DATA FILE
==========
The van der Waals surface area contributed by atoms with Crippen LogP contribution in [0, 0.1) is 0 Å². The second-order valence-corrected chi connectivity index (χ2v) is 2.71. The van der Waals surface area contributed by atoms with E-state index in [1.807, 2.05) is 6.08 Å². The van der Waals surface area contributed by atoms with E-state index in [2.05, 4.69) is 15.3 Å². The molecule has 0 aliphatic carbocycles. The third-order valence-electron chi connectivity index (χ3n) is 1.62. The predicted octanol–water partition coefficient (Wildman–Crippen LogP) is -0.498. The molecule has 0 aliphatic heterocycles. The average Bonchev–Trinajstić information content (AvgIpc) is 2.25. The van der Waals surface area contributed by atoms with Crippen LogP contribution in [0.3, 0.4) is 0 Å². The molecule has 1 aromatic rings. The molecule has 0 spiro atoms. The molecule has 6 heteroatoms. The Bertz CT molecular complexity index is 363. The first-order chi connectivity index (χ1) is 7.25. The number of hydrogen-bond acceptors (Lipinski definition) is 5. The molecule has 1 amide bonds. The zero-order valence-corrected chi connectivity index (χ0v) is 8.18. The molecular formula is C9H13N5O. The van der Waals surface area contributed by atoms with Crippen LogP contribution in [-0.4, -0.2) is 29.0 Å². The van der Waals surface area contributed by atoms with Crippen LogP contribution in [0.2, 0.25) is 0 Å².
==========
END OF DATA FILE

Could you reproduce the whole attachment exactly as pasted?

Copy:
The van der Waals surface area contributed by atoms with Crippen LogP contribution in [0, 0.1) is 0 Å². The second-order valence-corrected chi connectivity index (χ2v) is 2.71. The van der Waals surface area contributed by atoms with E-state index in [1.807, 2.05) is 6.08 Å². The van der Waals surface area contributed by atoms with E-state index in [2.05, 4.69) is 15.3 Å². The molecule has 0 aliphatic carbocycles. The third-order valence-electron chi connectivity index (χ3n) is 1.62. The predicted octanol–water partition coefficient (Wildman–Crippen LogP) is -0.498. The molecule has 0 aliphatic heterocycles. The average Bonchev–Trinajstić information content (AvgIpc) is 2.25. The van der Waals surface area contributed by atoms with Crippen LogP contribution in [0.3, 0.4) is 0 Å². The molecule has 1 aromatic rings. The molecule has 0 spiro atoms. The molecule has 6 heteroatoms. The Bertz CT molecular complexity index is 363. The first-order chi connectivity index (χ1) is 7.25. The number of hydrogen-bond acceptors (Lipinski definition) is 5. The molecule has 1 amide bonds. The zero-order valence-corrected chi connectivity index (χ0v) is 8.18. The molecular formula is C9H13N5O. The van der Waals surface area contributed by atoms with Crippen LogP contribution in [-0.4, -0.2) is 29.0 Å². The van der Waals surface area contributed by atoms with Crippen LogP contribution in [0.2, 0.25) is 0 Å².